11:54 a.m.: Pull up at transportation hub, no wait at security line and breeze into U.S. wrestling press conference more than a minute early. Enjoy listening to remarkably thoughtful group, starting with women’s team (Haley Augello, Adeline Gray, Helen Maroulis and Elena Pirozhkova) and followed by men’s team highlighted by charismatic, philosophical 2012 Olympic champion Jordan Burroughs. Wait until afterward to speak with University of Missouri wrestler J’den Cox, who was reason I came. Love this guy: Smart, talented in so many different ways (including musically), always makes you think. From a couple months ago in Columbia, I’ve got almost two hours of interview tape of him to go through for a story I’ll do later, but figured would be good to catch up with him and get some fresh thoughts. After we spoke a while, put tape recorder aside and just chatted. He wanted to know what I’d been doing during the Games. During time we spoke, four or five journalists from all over the country stopped over to introduce themselves as Mizzou grads.
1:15 p.m.: Because of rain, little gridlocked over what to do next. Try to think every day of mix of what seem to be biggest U.S. stories and good local ones. Would love to do more international stories, but my scouting report isn’t good enough to be able to anticipate those moments as well as I wish I could. On this day, figured three things most in play: boxer Nico Hernandez of Wichita could become first USA boxer to clinch an Olympic medal since 2008 (after embarrassing U.S. shutout in London 2012) if he wins match; Blue Valley North’s Jack Sock scheduled in men’s doubles semifinal that would assure him a medal if he wins; Wellington, Mo., archer Zach Garrett, who won a silver medal in team competition earlier in the Games and is ranked third in the world, in qualifying rounds of individual competition. Ultimately took calculated chance Garrett would make it through to advance to Friday(luckily, he did), and when it became more apparent that rain could postpone Sock’s match figured best bet was head to boxing.
2:20 p.m.: A little window for a rare actual lunch instead of the omnipresent kibbee and cheese bread that seem to be only food available at various venues. Unlike other nine Olympics I’ve been to, the food opportunities are extremely limited in media biosphere. Normally, think 8-10 sorts of actual dining options and another 8-10 grab-and-go sorts for the thousands of us. That always included fast-and-easy McDonald’s, where after a few days at every Games I’d basically favor convenience over anything else and start conducting own “Super-Size Me” experiment. No McDonald’s at MPC here, alas, and only three media food-lines altogether. Usually, each takes at least 30 minutes to get through, even if just want to nab a pre-packaged sandwich.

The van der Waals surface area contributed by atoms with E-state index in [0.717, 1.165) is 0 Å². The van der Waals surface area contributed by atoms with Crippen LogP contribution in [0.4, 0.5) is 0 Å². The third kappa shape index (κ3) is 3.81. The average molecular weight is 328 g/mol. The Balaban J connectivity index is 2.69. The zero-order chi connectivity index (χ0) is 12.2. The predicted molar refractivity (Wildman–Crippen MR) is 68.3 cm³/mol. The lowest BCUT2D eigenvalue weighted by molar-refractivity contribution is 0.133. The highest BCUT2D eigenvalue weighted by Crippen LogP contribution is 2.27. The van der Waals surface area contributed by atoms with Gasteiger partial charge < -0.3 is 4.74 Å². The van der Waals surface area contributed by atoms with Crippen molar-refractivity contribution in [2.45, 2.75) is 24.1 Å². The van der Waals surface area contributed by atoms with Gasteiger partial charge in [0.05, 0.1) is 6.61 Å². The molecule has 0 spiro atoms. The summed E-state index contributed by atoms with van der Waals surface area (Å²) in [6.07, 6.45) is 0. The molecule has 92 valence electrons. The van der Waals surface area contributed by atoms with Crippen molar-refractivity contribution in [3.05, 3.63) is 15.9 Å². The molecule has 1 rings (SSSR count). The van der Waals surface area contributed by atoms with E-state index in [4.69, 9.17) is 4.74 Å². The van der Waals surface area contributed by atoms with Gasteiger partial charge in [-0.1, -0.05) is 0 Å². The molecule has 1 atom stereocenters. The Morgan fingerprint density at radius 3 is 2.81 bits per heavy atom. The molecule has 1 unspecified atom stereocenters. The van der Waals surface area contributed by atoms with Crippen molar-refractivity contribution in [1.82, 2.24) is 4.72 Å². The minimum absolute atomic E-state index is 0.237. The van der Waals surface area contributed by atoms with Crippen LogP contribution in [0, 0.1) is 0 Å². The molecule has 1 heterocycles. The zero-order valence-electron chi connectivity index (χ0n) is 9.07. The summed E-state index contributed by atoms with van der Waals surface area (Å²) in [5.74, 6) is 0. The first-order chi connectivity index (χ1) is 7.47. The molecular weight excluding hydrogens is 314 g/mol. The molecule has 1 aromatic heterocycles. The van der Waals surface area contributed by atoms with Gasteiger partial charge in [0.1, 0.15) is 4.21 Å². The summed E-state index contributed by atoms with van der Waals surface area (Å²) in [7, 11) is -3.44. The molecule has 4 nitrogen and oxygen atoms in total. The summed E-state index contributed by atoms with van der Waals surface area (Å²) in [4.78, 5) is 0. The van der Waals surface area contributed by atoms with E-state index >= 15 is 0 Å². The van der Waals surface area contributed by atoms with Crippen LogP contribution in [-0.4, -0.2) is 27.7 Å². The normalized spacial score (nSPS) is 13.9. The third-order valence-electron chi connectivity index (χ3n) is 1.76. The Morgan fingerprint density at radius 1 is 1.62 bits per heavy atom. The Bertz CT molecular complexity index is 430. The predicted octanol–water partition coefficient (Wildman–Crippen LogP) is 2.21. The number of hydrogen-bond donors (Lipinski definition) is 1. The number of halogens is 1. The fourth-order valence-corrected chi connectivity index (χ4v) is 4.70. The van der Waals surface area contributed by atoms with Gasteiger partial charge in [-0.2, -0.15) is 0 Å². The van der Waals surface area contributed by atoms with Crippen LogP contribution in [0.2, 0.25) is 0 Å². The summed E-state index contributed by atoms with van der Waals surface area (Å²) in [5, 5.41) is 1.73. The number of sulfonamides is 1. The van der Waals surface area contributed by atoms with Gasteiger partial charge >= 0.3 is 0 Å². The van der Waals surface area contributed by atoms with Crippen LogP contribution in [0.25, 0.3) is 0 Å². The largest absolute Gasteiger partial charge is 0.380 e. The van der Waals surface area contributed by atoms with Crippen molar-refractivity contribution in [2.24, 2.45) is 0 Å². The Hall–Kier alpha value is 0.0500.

But … there is a Courtyard by Marriott just outside security with a fine buffet, so off I went with former Star columnist Joe Posnanski. Always a lift to spend time with Joe, especially at the Olympics, where your friends are your greatest sustenance. We joke a lot about the oddity of covering the Games. Joe likes to tease me about how long it seems to take me to do things. Says never questions my courage to stand in the pocket … just that I might-ought to get rid of the ball quicker. I “brag” to him that other day I recognized trouble at line of scrimmage as stepped behind center and immediately threw ball away.
3:30 p.m.: Catch bus to boxing, which is outside the main Olympic park and takes 15-20 minutes. Seems to me it went back into the city some. Was disabused of this on Thursdayduring visit with Prairie Village’s Bill Hancock, as ever serving as a volunteer in the USOC office in the MPC. As told him where I’d been day before, Bill looked out window and suggested the boxing venue was building just out across the street. I scoffed, but … he was right. Would have walked if knew was a way.